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What are those black and yellow caterpillars all over Arizona?

UArizona explains the White-lined sphynx moth caterpillars across the state
A University of Arizona expert says these are the immature stage of the White-Lined Sphinx Moth, and they're feasting on all the weeds growing after a wet monsoon in Arizona.
Posted at 3:32 PM, Aug 27, 2021
and last updated 2021-08-27 18:40:14-04

TUCSON, Ariz. (KGUN) — What are those black and yellow caterpillars all over Arizona? And why are there so many of them right now?

If you've taken a stroll on the river path or looked closely at the weeds growing in your yard lately, you've no doubt spotted these squiggling critters munching on weeds or scurrying across the asphalt. You'll spot the White-lined Sphinx Moth caterpillars every year in Arizona and across North America, but a busy monsoon gave them quite a bit to chew on this year.

Gene Hall is an entomologist and the manager of the insect collection at the University of Arizona. He answered some of our questions about these critters via email -- why they're here, how long they'll stick around and what effect they'll have on our desert:

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What are these yellow and black caterpillars that we’re seeing all over Arizona right now? Are they native to our area?

These caterpillars, which come in a wide variety of body colors, are the immature stage of the White-Lined Sphinx Moth (Hyles lineata). They are native to our region and widespread elsewhere, distributed from Central America to Canada.

Are they dangerous?

No, they are harmless plant feeders, no need to fear them or be concerned.

Do they have any predators in our ecosystem?

Yes, other animals feed on the caterpillars, they are a good source of protein. Native Americans also used them as a food source.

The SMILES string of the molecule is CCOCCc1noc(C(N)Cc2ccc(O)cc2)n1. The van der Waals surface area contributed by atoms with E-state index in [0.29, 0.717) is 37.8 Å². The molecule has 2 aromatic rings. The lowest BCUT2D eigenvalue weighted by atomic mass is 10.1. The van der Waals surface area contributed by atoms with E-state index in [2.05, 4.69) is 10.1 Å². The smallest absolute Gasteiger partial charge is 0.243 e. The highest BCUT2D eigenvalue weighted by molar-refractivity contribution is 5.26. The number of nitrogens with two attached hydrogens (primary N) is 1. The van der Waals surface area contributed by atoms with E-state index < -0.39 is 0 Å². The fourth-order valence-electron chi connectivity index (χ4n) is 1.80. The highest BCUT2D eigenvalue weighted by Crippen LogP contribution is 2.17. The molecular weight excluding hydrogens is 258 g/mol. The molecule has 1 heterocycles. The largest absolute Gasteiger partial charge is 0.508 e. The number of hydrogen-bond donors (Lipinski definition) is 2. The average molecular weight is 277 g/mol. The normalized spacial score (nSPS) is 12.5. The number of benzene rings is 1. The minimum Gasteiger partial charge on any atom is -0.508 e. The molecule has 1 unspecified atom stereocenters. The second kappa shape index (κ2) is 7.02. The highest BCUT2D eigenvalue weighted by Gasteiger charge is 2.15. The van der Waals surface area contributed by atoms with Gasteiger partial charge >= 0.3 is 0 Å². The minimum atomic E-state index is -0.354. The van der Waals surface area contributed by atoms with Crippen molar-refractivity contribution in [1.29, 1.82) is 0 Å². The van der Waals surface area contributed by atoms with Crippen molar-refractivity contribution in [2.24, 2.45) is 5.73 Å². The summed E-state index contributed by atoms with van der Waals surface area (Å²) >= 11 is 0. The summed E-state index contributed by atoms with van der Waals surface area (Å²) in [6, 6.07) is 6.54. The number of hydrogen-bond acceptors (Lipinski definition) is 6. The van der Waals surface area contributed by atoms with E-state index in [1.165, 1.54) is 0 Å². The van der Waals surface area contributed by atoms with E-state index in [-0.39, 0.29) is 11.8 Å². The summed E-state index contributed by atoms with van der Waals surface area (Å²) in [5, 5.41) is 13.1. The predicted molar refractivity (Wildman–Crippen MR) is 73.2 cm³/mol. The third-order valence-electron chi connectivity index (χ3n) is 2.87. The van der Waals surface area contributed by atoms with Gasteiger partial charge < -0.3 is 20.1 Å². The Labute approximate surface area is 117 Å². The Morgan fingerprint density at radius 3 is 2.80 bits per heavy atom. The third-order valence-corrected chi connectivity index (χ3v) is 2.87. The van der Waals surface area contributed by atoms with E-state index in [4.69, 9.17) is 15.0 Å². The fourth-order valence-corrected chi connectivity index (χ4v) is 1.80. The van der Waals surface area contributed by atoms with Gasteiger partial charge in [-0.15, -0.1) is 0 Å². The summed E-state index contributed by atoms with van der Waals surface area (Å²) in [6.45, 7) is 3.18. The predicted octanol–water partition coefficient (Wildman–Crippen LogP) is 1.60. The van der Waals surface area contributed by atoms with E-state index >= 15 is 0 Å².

Why are they seemingly all appearing at once?

It’s not uncommon to see these caterpillars in large numbers, especially when they migrate from one food source to another. This is the time of year we usually see the large migrations.

What’s the reason for the huge number of them this season?

While the caterpillars are known to occur in large numbers when migrating, numbers might be more increased this year due to abundant foodplants and other optimal conditions courtesy of our monsoon rains. The last couple of years we’ve experienced hot and dry summers with poor monsoons, so this might explain low numbers prior to this year, making this year’s large populations more noticeable.

When will they all start to pupate? How long will they be around?

In our region, they usually have two broods each year, and their presence will start to taper off by late summer/early fall.

What type of butterfly/moth will they become?

These are a species of moth, the White -Lined Sphinx Moth. The adult moths are important pollinators and can be seen flying at dusk and dawn. They are also known as Hummingbird Moths as they fly from flower to flower seeking nectar, similar to hummingbirds. They also fly at night, so if there are increased numbers they probably won’t be noticeable. Increased numbers of these moths is of no concern since they are harmless and important pollinators.

White-Lined Sphinx Moth
White-Lined Sphinx Moth

What impact will these have on our ecosystem?

In the natural world, there is a good balance between plants and the insects that feed on them. The caterpillars act as natural "pruners" of plants, provide a food source for other animals that feed on them, and the adult moths pollinate plants.

Any other info you would like to add?

If given the opportunity, take time to watch and observe these and other insects, learn something about their behavior, and appreciate the role they play in the natural balance of life in the desert. We are fortunate to live in a region with a rich diversity of fauna and flora.

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